Paul Mensah from Ghana

paul mensah

Could you tell us about yourself and your background?

I am an avid reader and a community service advocate. I believe that literacy can be a potent tool to nurture the next generation of leaders for community development and social change. 
In 2018, while doing my gap year at a local community school, my paths crossed with Precious, a 9 year old student who could neither read nor write. Through an after school literacy programme I started in the school, Precious found hope when she learned to put letters together to become words and words into sentences. Today, Precious can read and write and boldly express herself about what she imagines her future to be. 

My time with Precious inspired me to start LibrariesWithoutWalls to introduce a culture of reading in the school and community and encourage young people to find a voice through literacy. Over 15 volunteers help to make this happen. The project operates a school-based reading engagement programme, a mobile reading programme for kids and youth in hard-to-reach rural communities, and a creative arts programme for kids to express themselves through colours and paints. These projects shape communities by getting the youth to volunteer and participate in community engagement and also provide mentorship for at-risk girls.  

What prompted you to participate in #libraryselfie2021, and how did you feel when you emerged as one of the winners?

The #libraryselfie2021 was an incredibly unique opportunity to connect with young leaders across the continent to expand literacy opportunities to the next generation of African leaders! When I received the email announcing that I was one of the winners, I was elated, and this was not just because I was going to get the prizes, but because the opportunity to participate in such a keenly contested international competition was a great honour and a huge moment for LibrariesWithoutWalls. 

How has participating in #libraryselfie2021 contributed to your passion for reading and learning?
#libraryselfie2021 gave me the inspiration to read more and opened up the opportunity to connect with other leaders of change across Africa. I got a sneak peek into many libraries around Africa and saw some interesting books and library ideas. From the perspective of the reading programme I run for rural kids, participating in the competition spurred me on to continue to give more kids the opportunity to read, learn and grow with books. It also made me realise that we can transform any space into a lively, vibrant haven for learning.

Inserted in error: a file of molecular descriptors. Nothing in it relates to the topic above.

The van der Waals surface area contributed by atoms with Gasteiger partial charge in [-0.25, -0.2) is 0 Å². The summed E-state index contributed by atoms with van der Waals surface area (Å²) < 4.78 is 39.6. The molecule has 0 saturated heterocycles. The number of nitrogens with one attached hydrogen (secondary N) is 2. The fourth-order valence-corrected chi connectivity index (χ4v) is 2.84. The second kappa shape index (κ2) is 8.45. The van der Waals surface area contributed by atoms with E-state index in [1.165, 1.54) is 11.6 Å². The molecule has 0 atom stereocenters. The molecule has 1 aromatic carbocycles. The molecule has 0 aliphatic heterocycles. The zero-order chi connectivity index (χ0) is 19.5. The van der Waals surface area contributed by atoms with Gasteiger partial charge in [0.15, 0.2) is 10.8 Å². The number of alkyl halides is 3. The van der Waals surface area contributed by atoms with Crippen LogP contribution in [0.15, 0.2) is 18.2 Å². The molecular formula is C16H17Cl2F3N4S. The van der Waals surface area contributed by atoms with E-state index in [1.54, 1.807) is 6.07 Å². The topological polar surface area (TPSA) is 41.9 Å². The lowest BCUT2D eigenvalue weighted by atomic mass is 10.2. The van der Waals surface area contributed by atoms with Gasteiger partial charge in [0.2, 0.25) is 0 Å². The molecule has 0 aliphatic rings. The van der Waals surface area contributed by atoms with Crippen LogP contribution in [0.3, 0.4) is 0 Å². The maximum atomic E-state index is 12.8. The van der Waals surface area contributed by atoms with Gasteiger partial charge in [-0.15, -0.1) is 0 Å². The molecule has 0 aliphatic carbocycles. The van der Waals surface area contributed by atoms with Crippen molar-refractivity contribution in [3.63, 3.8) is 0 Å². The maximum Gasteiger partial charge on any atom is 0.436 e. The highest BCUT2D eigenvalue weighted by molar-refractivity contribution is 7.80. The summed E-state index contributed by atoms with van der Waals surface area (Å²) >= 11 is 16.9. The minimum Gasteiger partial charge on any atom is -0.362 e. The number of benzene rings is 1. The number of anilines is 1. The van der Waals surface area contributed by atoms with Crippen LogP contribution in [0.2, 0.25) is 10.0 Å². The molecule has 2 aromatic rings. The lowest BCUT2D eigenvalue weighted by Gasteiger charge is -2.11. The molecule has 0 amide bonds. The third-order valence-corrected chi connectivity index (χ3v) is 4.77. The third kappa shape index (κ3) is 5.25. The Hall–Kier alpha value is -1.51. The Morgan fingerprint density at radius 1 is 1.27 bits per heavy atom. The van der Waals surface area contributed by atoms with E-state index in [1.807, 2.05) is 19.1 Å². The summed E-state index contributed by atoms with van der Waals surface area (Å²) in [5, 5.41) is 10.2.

As a #libraryselfie2021 winner in your country, how do you plan to continuously contribute to improving learning and reading through libraries? 

I am committed to leading LibrariesWithoutWalls to use its current sustainable mobile library idea and community book corners and creative spaces to expand literacy opportunities for children and the youth through book reading, mentorship and creative engagements. 

We are excited about transforming communal spaces into hubs for reading and we will continue to collaborate with schools without libraries to create reading corners in the classrooms and involve children in the arts and other programmes that give them opportunities to learn. 

Goethe-Institut awarded you a 200 Euro mini-grant to implement a mini project in your community. Could you give us an insight into your project and what you hope to achieve with it? 

We love to see children turn letters into words and words into sentences. LibrariesWithoutWalls will use the 200 Euro grant from the Goethe-Institut to implement a reading and arts programme to make reading an enjoyable hobby for at least 210 children in 3 communities across Ghana. We believe we can achieve this by creating warm and welcoming reading spots where children can come and be guided to read age-appropriate books. We know every child is an artist, and we intend to also engage the kids who are excited about colours to draw, paint and colour their lives!  

Through this project, we want to tackle the poor reading culture among children in rural communities, expand creative and safe play opportunities for the kids and use literacy as a tool to unlock inequality and encourage community cohesion and also support the achievement of SDG 4. We are confident that 80% of participating children will make at least 2 levels of progress in reading over the period of the project. We will measure this by comparing the children’s reading levels at the start of the programme with the end.